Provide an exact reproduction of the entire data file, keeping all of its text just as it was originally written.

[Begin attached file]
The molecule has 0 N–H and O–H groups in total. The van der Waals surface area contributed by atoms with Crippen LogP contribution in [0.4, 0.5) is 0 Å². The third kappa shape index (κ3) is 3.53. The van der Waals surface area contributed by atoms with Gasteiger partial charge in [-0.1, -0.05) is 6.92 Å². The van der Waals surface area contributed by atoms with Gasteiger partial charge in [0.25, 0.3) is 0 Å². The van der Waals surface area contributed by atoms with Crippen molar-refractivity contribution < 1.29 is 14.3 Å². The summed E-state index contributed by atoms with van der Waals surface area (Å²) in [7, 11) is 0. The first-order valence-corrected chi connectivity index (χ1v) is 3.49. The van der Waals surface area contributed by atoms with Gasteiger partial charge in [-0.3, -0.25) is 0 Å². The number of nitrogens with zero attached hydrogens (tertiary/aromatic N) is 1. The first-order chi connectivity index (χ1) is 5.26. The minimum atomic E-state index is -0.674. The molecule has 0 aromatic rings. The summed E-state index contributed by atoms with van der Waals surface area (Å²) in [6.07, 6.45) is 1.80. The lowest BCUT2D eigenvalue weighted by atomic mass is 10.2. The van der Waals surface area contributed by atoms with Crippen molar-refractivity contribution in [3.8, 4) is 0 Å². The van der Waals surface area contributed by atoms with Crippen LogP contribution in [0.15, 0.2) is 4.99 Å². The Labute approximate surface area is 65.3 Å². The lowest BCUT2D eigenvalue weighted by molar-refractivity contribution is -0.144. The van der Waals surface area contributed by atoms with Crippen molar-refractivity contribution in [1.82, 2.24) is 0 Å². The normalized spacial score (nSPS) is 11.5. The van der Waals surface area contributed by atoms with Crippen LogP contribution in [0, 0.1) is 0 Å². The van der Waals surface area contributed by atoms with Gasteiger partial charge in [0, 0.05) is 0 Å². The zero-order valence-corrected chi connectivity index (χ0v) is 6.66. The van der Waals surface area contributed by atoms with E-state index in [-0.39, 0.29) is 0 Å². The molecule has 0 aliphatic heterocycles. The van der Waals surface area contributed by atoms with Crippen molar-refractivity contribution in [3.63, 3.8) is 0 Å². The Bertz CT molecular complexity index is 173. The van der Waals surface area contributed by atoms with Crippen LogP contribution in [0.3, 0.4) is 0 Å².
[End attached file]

The molecule has 0 N–H and O–H groups in total. The van der Waals surface area contributed by atoms with Crippen LogP contribution in [0.4, 0.5) is 0 Å². The third kappa shape index (κ3) is 3.53. The van der Waals surface area contributed by atoms with Gasteiger partial charge in [-0.1, -0.05) is 6.92 Å². The van der Waals surface area contributed by atoms with Gasteiger partial charge in [0.25, 0.3) is 0 Å². The van der Waals surface area contributed by atoms with Crippen molar-refractivity contribution < 1.29 is 14.3 Å². The summed E-state index contributed by atoms with van der Waals surface area (Å²) in [7, 11) is 0. The first-order valence-corrected chi connectivity index (χ1v) is 3.49. The van der Waals surface area contributed by atoms with Gasteiger partial charge in [-0.3, -0.25) is 0 Å². The number of nitrogens with zero attached hydrogens (tertiary/aromatic N) is 1. The first-order chi connectivity index (χ1) is 5.26. The minimum atomic E-state index is -0.674. The molecule has 0 aromatic rings. The summed E-state index contributed by atoms with van der Waals surface area (Å²) in [6.07, 6.45) is 1.80. The lowest BCUT2D eigenvalue weighted by atomic mass is 10.2. The van der Waals surface area contributed by atoms with Crippen molar-refractivity contribution in [3.8, 4) is 0 Å². The van der Waals surface area contributed by atoms with Crippen LogP contribution in [0.15, 0.2) is 4.99 Å². The Labute approximate surface area is 65.3 Å². The lowest BCUT2D eigenvalue weighted by molar-refractivity contribution is -0.144. The van der Waals surface area contributed by atoms with Crippen molar-refractivity contribution in [1.82, 2.24) is 0 Å². The normalized spacial score (nSPS) is 11.5. The van der Waals surface area contributed by atoms with Crippen LogP contribution in [0, 0.1) is 0 Å². The van der Waals surface area contributed by atoms with Gasteiger partial charge in [0, 0.05) is 0 Å². The zero-order valence-corrected chi connectivity index (χ0v) is 6.66. The van der Waals surface area contributed by atoms with E-state index in [-0.39, 0.29) is 0 Å². The molecule has 0 aliphatic heterocycles. The van der Waals surface area contributed by atoms with Crippen molar-refractivity contribution in [3.63, 3.8) is 0 Å². The Bertz CT molecular complexity index is 173. The van der Waals surface area contributed by atoms with Crippen LogP contribution in [0.3, 0.4) is 0 Å².